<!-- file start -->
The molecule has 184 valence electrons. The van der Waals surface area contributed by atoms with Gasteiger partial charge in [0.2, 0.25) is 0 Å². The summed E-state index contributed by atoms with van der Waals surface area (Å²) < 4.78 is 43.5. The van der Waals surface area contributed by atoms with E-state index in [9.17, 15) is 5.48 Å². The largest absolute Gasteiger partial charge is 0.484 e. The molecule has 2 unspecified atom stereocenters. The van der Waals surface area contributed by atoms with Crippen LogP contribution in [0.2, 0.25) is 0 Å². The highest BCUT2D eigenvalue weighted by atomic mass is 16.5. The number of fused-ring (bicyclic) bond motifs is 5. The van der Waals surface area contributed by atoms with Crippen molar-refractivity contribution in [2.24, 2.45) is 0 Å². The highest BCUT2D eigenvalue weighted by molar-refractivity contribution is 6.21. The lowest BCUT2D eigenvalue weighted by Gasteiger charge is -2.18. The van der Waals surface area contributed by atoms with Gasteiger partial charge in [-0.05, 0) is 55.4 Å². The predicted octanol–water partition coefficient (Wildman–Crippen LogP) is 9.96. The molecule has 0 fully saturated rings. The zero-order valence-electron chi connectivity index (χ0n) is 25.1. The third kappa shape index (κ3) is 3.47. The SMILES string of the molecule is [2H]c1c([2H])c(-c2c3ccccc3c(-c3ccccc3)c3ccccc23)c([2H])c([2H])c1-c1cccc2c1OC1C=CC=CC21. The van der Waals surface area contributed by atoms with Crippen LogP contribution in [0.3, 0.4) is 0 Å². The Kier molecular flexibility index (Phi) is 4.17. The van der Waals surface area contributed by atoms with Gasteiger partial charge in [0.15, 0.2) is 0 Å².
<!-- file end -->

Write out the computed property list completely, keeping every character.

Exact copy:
The molecule has 184 valence electrons. The van der Waals surface area contributed by atoms with Gasteiger partial charge in [0.2, 0.25) is 0 Å². The summed E-state index contributed by atoms with van der Waals surface area (Å²) < 4.78 is 43.5. The van der Waals surface area contributed by atoms with E-state index in [9.17, 15) is 5.48 Å². The largest absolute Gasteiger partial charge is 0.484 e. The molecule has 2 unspecified atom stereocenters. The van der Waals surface area contributed by atoms with Crippen LogP contribution in [0.2, 0.25) is 0 Å². The highest BCUT2D eigenvalue weighted by atomic mass is 16.5. The number of fused-ring (bicyclic) bond motifs is 5. The van der Waals surface area contributed by atoms with Crippen molar-refractivity contribution in [2.24, 2.45) is 0 Å². The highest BCUT2D eigenvalue weighted by molar-refractivity contribution is 6.21. The lowest BCUT2D eigenvalue weighted by Gasteiger charge is -2.18. The van der Waals surface area contributed by atoms with Gasteiger partial charge in [-0.05, 0) is 55.4 Å². The predicted octanol–water partition coefficient (Wildman–Crippen LogP) is 9.96. The molecule has 0 fully saturated rings. The zero-order valence-electron chi connectivity index (χ0n) is 25.1. The third kappa shape index (κ3) is 3.47. The SMILES string of the molecule is [2H]c1c([2H])c(-c2c3ccccc3c(-c3ccccc3)c3ccccc23)c([2H])c([2H])c1-c1cccc2c1OC1C=CC=CC21. The van der Waals surface area contributed by atoms with Crippen LogP contribution in [0.3, 0.4) is 0 Å². The Kier molecular flexibility index (Phi) is 4.17. The van der Waals surface area contributed by atoms with Gasteiger partial charge in [0.15, 0.2) is 0 Å².